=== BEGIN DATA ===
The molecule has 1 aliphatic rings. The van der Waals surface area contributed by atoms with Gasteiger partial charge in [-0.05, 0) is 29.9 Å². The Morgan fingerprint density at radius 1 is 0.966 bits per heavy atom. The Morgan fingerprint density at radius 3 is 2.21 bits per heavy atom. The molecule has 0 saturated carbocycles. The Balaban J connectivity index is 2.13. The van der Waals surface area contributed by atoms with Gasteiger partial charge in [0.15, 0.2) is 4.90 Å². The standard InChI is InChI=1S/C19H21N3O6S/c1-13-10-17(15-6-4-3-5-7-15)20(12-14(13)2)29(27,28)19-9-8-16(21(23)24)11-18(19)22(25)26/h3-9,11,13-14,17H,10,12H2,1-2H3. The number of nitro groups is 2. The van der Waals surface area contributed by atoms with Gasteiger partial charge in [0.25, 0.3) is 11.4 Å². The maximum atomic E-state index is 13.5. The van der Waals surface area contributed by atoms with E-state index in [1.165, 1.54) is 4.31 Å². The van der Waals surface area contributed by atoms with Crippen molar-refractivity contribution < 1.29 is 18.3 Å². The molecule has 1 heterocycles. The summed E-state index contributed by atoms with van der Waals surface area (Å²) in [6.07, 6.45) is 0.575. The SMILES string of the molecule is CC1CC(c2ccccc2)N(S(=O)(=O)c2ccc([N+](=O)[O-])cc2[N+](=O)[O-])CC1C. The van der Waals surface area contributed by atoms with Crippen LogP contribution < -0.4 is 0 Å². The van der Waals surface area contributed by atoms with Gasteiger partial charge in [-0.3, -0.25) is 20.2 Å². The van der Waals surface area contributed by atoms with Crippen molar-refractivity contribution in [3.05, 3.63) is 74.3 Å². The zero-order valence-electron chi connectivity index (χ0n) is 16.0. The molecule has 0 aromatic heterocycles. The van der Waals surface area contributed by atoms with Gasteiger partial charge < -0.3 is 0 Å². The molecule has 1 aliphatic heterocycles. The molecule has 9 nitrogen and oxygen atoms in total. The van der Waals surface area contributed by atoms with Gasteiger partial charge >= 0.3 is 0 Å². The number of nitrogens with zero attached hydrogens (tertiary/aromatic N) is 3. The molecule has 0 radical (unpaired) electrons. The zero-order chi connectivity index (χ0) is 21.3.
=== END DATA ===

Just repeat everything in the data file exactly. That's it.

The molecule has 1 aliphatic rings. The van der Waals surface area contributed by atoms with Gasteiger partial charge in [-0.05, 0) is 29.9 Å². The Morgan fingerprint density at radius 1 is 0.966 bits per heavy atom. The Morgan fingerprint density at radius 3 is 2.21 bits per heavy atom. The molecule has 0 saturated carbocycles. The Balaban J connectivity index is 2.13. The van der Waals surface area contributed by atoms with Gasteiger partial charge in [0.15, 0.2) is 4.90 Å². The standard InChI is InChI=1S/C19H21N3O6S/c1-13-10-17(15-6-4-3-5-7-15)20(12-14(13)2)29(27,28)19-9-8-16(21(23)24)11-18(19)22(25)26/h3-9,11,13-14,17H,10,12H2,1-2H3. The number of nitro groups is 2. The van der Waals surface area contributed by atoms with Gasteiger partial charge in [0.25, 0.3) is 11.4 Å². The maximum atomic E-state index is 13.5. The van der Waals surface area contributed by atoms with E-state index in [1.165, 1.54) is 4.31 Å². The van der Waals surface area contributed by atoms with Crippen molar-refractivity contribution < 1.29 is 18.3 Å². The molecule has 1 heterocycles. The summed E-state index contributed by atoms with van der Waals surface area (Å²) in [6.07, 6.45) is 0.575. The SMILES string of the molecule is CC1CC(c2ccccc2)N(S(=O)(=O)c2ccc([N+](=O)[O-])cc2[N+](=O)[O-])CC1C. The van der Waals surface area contributed by atoms with Crippen LogP contribution < -0.4 is 0 Å². The van der Waals surface area contributed by atoms with Gasteiger partial charge in [-0.3, -0.25) is 20.2 Å². The van der Waals surface area contributed by atoms with Crippen molar-refractivity contribution in [3.05, 3.63) is 74.3 Å². The zero-order valence-electron chi connectivity index (χ0n) is 16.0. The molecule has 0 aromatic heterocycles. The van der Waals surface area contributed by atoms with Gasteiger partial charge < -0.3 is 0 Å². The molecule has 1 aliphatic heterocycles. The molecule has 9 nitrogen and oxygen atoms in total. The van der Waals surface area contributed by atoms with Gasteiger partial charge >= 0.3 is 0 Å². The number of nitrogens with zero attached hydrogens (tertiary/aromatic N) is 3. The molecule has 0 radical (unpaired) electrons. The zero-order chi connectivity index (χ0) is 21.3.